Ophelia; Defining Madness
Based on Shakespeare’s Hamlet, we were asked to create a project that would combine both our technical and theoretical knowledge from the first semester. The starting point was broad enough to include a huge scope of options including set design and (short) film production among others.
From a thorough investigation of the text with detailed character analysis, the project turned to focus on Ophelia and more specifically her decent into madness. The physiological traits associated with this implied insanity offered a more solid concept to work from and lead to the creation of three design plans.
The first concept was focused around a twisted sense of mundane and how this could be visualised through a carefully orchestrated set with ‘obvious’ imperfections.
Photographs with forced smiles, windows with painted sunshine, the woman’s assumed place in the home. Struggles with perfection and forced happiness that would highlight Ophelia’s difficulties within her home life and mirror the reality for many modern woman unhappily situated as house wives. Research for this came mainly from private blogs belonging to American Military wives found through support forums for those in need of comfort.
Flipping the previously ‘subtle twist’ concept, the second idea focused purely on the visible traits of madness. Taking guide from the UK’s legal definition of insanity (typically used for defining criminal actions) a series of micro films were designed reflecting these characteristics.
The concept develops further to suggest how this footage could be projected not directly onto a surface, but rather onto fragmented mirror shards which would reflect small pieces of each video randomly onto a wall or performance space. A monologue was edited from the original text to be heard overhead.
03/ shrek model
When concept creating, we are encouraged to design a ‘shrek model’ where limitations are removed and ideas can come to light that would normally not be possible. For this task, a design was created for an interactive installation featuring a large walkway with a ceiling of mirrored glass. Projections beaming from above this layer of mirrors would create holographic figures who would act out various pieces of Ophelia’s final monologue. The entire piece was to be shot from above, as if mirroring those below.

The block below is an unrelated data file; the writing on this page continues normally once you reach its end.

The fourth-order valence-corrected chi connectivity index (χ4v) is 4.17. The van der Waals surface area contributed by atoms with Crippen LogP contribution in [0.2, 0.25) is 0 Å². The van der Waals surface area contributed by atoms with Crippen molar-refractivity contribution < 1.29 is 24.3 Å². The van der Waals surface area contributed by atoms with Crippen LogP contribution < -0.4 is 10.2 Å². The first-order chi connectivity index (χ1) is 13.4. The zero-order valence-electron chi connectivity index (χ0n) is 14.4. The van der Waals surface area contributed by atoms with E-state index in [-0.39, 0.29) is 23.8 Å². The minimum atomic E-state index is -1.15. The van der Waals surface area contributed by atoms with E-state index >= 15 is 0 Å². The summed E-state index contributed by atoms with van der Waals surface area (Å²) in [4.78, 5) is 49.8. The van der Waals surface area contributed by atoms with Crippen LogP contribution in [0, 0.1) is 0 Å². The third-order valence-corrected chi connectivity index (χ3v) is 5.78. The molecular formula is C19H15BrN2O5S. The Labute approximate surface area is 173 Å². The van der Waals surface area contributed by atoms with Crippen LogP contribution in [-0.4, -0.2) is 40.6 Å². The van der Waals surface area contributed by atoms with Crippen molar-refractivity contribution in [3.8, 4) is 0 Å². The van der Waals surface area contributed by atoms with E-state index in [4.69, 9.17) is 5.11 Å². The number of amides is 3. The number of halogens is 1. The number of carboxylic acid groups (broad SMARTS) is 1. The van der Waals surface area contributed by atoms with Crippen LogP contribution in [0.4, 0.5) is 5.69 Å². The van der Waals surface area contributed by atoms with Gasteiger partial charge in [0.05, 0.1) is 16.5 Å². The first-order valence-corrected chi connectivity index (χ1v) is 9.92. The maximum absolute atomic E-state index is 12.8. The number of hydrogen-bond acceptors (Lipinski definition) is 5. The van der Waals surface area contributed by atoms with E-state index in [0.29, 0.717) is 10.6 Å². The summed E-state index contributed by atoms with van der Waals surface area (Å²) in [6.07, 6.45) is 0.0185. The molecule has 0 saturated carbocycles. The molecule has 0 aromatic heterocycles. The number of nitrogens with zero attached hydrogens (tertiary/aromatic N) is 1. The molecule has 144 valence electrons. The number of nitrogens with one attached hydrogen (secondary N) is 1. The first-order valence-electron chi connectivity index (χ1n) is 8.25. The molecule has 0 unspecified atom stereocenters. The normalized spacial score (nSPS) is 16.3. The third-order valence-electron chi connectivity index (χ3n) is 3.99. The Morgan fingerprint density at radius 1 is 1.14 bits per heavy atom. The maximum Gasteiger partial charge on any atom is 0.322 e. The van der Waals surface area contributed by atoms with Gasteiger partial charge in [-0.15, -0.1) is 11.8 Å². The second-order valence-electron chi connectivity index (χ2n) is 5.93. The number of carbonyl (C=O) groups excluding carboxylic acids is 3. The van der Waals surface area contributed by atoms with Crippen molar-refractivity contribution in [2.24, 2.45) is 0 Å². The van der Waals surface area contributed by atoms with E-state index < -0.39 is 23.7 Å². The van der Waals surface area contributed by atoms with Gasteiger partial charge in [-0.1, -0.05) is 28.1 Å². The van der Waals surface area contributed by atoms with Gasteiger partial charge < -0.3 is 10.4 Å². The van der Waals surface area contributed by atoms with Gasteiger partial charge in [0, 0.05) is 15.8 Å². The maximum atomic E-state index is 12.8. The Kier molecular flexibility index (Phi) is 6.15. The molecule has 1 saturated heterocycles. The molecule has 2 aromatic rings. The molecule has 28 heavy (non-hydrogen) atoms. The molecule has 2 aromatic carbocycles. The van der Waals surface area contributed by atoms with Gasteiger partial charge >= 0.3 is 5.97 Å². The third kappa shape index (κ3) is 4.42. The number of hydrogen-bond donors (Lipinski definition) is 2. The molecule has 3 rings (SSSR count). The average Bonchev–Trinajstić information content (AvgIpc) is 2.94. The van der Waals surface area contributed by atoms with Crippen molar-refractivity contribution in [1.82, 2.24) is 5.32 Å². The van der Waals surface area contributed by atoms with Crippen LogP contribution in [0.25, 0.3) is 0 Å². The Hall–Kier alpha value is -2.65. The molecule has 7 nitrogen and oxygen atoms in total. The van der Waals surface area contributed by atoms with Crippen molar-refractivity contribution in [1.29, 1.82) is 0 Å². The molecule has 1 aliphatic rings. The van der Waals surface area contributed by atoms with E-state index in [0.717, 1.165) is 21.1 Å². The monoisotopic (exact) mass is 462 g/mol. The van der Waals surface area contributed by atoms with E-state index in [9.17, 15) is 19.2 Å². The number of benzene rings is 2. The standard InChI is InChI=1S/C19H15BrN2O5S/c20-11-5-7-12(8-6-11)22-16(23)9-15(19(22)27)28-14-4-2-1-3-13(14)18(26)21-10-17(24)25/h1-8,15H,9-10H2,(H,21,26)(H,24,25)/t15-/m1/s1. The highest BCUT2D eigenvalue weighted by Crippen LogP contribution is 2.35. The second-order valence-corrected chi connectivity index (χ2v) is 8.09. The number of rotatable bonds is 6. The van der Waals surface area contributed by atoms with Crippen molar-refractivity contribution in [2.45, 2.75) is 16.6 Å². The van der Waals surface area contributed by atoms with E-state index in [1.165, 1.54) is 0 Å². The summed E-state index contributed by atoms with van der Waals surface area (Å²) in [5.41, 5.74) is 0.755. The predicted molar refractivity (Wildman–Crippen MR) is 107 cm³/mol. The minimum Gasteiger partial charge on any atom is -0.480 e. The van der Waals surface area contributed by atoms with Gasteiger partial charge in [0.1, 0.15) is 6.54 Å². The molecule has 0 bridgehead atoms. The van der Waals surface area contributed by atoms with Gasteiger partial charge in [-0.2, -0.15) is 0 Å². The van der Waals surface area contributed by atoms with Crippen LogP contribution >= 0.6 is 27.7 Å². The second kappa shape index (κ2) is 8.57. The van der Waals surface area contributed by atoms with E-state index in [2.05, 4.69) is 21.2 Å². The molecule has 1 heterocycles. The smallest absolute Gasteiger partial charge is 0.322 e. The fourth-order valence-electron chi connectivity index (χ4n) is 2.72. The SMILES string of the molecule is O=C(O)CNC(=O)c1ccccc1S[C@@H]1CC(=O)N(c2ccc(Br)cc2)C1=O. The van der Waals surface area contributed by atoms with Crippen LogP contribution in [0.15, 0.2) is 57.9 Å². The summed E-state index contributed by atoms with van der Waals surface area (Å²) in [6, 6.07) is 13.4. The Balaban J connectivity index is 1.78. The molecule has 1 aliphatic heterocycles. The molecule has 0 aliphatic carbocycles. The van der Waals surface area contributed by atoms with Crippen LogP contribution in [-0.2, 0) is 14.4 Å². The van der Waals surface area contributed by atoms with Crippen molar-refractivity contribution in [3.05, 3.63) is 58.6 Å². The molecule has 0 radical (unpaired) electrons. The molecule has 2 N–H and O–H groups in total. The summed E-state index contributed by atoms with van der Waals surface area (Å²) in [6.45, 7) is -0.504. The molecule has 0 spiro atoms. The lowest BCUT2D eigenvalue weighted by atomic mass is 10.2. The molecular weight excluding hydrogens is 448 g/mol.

The experience was suggested to simulate the feel of a ghost train, with holographic figures guiding viewers through before disappearing and reemerging. Adding lights in the walkway would highlight the viewer’s own reflections forming an uncomfortable but self-aware experience.
The final design is based off the second suggestion, created as an inversion of the initial idea. Staying with the idea of visualising traits of madness that would be recognisable to an audience, nine micro films were finalised to be recorded. The composition of these features close ups, wide angle and full body shots. All to be edited to high contrast black and white in the style of the photo series used here.
The ‘mirror shard’ section of this project took a significant amount of experimentation. A variety of surfaces were trialled, from physical smashed mirrors to metallic foil, scrap kitchenware and digitally formed segments in Cue Lab. It was decided the best effect came from mirror featuring a slight curve, so reflective vinyl was the final solution.
The media for this project featured several surrealist portrait videos of the central character Ophelia (portrayed by Els) which were filmed in a temporary set-up ‘studio’. With limited access to photographic equipment and locations to film, we had to get creative finding solutions for lighting and background.
Our saving equipment here was a large reflector which allowed us to redirect the natural light within the room. Each video was around 45 seconds with direction created and developed as needed following a detailed prepared shot list.
For the final presentation, a physical build was required to project onto. This panel would refract the light and segment the videos giving the final ‘broken’ effect. To do this, a large mirror was smashed (with a fine point hammer) and attached to a flat piece of chipboard after it had been painted black.
Originally, legs were added to control the angle though for the presentation they were removed so adjustments could be made manually and more drastically. The set up is shown blow with an HDMI beamer connection, laptop and projection mirror screen.
Above is the finished premier file containing multiple videos as part of a moving ‘collage’. Each image varies in length and placement and were designed to correspond with the mirror pieces. Projected onto the panel, the videos are split up into smaller fragments creating the final distorted effect.
Designing, formulating and creating a project within an allocated period of time was a huge personal success for this project. In terms of changes, the main area I would be interested to develop would be the image projections and how less mirror shards would effect the overall shape of the videos (i.e. removing square edges).